Weapons: Matador Matures


March 21, 2018: Israel has ordered several thousand more Matador (Man-portable Anti-Tank, Anti-DOoR) weapons for use mainly in urban fighting. Jointly developed by Israel, Singapore and Germany in the late 1990s it entered service in 2000 and first saw combat in Gaza at the end of 2008 and into 2009. Also known as the AS-60 or RGW 90 it was designed as an upgrade to the earlier (1980s) German 67mm Armbrust. Israel, Singapore and Germany initially ordered Matador followed by Britain, Slovenia, Saudi Arabia and Vietnam.

Matador (RGW-90) is a 90mm single-shot shoulder fired rocket launcher. It is a recoilless rifle type weapon that is one meter (39 inches) long and has a countermass system that enables it to be fired from confined spaces. There are several versions of Matador available depending on the warhead type. The most frequently used warhead is designed to blow up buildings, or parts of buildings as well as destroy light armored vehicles.

The German made Matador was a major upgrade of the earlier 67mm Armbrust, which weighed only 6.3 kg but was much less accurate and effective against armored vehicles. Despite, or because of, its success in 2009 Israel developed a new warhead. By 2011 this Matador WB was ready. It was heavier, at 13 kg (29 pounds) and has an effective range of 20-120 meters and is designed to create a hole, in brick or concrete walls, large enough for soldiers to get through. This was found to be useful in places like Gaza where the quickest, and safest, way to move around was to blast a hole in walls.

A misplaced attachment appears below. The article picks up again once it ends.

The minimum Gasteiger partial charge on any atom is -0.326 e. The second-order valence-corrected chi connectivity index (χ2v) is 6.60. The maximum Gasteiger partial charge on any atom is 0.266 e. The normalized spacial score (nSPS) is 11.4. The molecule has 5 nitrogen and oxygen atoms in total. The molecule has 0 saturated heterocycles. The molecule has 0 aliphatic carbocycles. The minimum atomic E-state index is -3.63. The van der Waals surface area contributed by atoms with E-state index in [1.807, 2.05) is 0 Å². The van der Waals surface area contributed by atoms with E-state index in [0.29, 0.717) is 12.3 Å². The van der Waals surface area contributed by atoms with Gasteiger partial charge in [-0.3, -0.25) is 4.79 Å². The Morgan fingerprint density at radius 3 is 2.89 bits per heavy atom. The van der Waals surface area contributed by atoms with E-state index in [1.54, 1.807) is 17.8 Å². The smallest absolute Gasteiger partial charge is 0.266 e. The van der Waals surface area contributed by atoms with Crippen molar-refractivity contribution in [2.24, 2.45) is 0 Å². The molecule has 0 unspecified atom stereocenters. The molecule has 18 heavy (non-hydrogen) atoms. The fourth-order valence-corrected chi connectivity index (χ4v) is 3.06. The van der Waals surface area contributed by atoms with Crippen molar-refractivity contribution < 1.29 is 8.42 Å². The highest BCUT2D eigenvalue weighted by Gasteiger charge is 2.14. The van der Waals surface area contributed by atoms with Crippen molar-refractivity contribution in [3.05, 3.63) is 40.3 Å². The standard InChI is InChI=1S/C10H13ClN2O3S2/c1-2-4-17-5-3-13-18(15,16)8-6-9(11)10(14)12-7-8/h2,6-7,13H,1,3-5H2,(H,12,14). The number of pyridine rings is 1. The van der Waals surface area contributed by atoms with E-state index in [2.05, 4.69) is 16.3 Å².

In 2017 a German firm has developed a 1.1 kg (2.4 pound) reusable LRMP (Long Range Multi-Purpose) electronic sight for the Matador. Using this sight the Matador can accurately hit targets 1,200 meters away. The LRMP contains a laser range-finder and 5.5X enlargement. The sight takes data about the warhead type, surroundings and target and calculates elevation and lead (for moving targets) and a dot appears that enables the user to move the launcher until it is in position for the most accurate shot. The first user of the LRMP was the German Special Forces troops. Depending on warhead in the Matador LRMP is attached to the warhead will be programmed to delay detonation after hitting the target to obtain optimum results. Most versions (MP and AS) of Matador weigh 8.9 kg (19.9 pounds) and the existing sight provides less accurate aimed fire at up to 500 meters. The initial version of LRMP is programmed to work with Matador MP, a multi-purpose warhead with adjustable detonation options. The latest version has a warhead that automatically selects the correct detonation mode as it hits the target. Future versions of LRMP will work with other warhead types, like Matador-WB wall breaching version. Other future LRMP enhancements will add the ability to work with existing removable night vision devices for Matador.




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